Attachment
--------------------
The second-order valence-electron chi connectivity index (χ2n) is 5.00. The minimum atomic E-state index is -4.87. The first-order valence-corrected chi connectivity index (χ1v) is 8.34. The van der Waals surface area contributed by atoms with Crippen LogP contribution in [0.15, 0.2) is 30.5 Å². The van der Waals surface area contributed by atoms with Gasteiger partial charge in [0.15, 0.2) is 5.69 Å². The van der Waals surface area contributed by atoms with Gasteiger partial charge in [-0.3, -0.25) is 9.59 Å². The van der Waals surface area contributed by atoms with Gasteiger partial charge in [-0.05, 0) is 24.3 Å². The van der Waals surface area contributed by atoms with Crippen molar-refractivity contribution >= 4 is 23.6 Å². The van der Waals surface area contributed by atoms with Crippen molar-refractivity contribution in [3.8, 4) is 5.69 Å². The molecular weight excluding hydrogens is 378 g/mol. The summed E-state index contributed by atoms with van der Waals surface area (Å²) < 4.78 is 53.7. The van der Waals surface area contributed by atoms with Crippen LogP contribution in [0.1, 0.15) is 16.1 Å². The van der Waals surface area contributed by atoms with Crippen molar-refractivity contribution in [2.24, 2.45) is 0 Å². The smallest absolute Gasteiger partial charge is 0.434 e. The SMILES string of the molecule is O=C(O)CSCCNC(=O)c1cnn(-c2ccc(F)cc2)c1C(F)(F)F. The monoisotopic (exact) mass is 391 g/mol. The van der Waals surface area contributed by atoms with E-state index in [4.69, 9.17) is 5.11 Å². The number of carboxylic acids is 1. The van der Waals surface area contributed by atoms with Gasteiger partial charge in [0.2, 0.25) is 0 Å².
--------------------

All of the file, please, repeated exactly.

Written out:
The second-order valence-electron chi connectivity index (χ2n) is 5.00. The minimum atomic E-state index is -4.87. The first-order valence-corrected chi connectivity index (χ1v) is 8.34. The van der Waals surface area contributed by atoms with Crippen LogP contribution in [0.15, 0.2) is 30.5 Å². The van der Waals surface area contributed by atoms with Gasteiger partial charge in [0.15, 0.2) is 5.69 Å². The van der Waals surface area contributed by atoms with Gasteiger partial charge in [-0.3, -0.25) is 9.59 Å². The van der Waals surface area contributed by atoms with Gasteiger partial charge in [-0.05, 0) is 24.3 Å². The van der Waals surface area contributed by atoms with Crippen molar-refractivity contribution >= 4 is 23.6 Å². The van der Waals surface area contributed by atoms with Crippen molar-refractivity contribution in [3.8, 4) is 5.69 Å². The molecular weight excluding hydrogens is 378 g/mol. The summed E-state index contributed by atoms with van der Waals surface area (Å²) < 4.78 is 53.7. The van der Waals surface area contributed by atoms with Crippen LogP contribution in [0.1, 0.15) is 16.1 Å². The van der Waals surface area contributed by atoms with Crippen molar-refractivity contribution in [2.24, 2.45) is 0 Å². The smallest absolute Gasteiger partial charge is 0.434 e. The SMILES string of the molecule is O=C(O)CSCCNC(=O)c1cnn(-c2ccc(F)cc2)c1C(F)(F)F. The monoisotopic (exact) mass is 391 g/mol. The van der Waals surface area contributed by atoms with E-state index in [4.69, 9.17) is 5.11 Å². The number of carboxylic acids is 1. The van der Waals surface area contributed by atoms with Gasteiger partial charge in [0.2, 0.25) is 0 Å².